Two, nirgun mantras have no form or attribute and are based on the formless Divine. Examples are ‘Aum’ and ‘Soham – I am He’. Three, Bij, or seed mantras, are single-syllable sounds whose verbal meaning is not available to us without initiation. They work through the power and energy of sound-vibrations and closely relate to our chakras, energy centres, within the body.
Japa also takes three forms: chanted aloud, whispered in a low voice, or uttered in the silence the heart within. Whichever form of jap we practise, the benefits we reap will be many: peace of mind, tranquillity, increased concentration, positive energy levels and freedom from fear and anxiety.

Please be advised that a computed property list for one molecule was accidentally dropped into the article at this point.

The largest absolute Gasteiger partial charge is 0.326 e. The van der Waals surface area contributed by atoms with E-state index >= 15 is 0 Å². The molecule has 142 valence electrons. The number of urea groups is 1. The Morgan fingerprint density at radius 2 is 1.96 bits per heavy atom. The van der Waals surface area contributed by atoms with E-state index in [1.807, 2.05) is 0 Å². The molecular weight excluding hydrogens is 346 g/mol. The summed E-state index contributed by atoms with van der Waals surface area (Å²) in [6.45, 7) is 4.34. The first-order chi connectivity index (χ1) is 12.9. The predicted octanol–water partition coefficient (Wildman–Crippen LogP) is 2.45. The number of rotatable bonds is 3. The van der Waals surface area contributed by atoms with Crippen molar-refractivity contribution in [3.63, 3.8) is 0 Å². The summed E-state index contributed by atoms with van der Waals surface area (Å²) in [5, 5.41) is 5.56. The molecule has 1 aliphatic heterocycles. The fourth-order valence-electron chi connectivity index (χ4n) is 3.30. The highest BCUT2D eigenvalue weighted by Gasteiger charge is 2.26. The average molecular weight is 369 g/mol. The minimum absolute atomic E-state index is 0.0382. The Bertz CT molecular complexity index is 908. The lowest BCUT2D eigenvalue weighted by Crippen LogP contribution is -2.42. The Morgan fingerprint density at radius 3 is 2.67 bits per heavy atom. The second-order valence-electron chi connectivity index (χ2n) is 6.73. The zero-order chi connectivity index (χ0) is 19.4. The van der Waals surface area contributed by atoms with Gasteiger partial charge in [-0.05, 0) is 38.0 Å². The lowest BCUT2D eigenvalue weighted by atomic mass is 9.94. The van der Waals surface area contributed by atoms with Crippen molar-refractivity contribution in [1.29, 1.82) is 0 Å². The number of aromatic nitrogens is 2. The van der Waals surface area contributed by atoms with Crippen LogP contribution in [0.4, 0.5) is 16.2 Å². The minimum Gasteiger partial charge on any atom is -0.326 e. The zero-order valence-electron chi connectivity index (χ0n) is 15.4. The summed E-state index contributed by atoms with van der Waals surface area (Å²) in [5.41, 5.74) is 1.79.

Mantras are for all of us, not just for abhyasis and sadhaks. As we become habituated to jap, it becomes a natural part of our life, that it is no longer a restricted or exclusive activity. Therefore, I often ask my friends, ‘If, while praying, we can think of worldly matters, why can’t we think of God when we are attending to worldly matters?’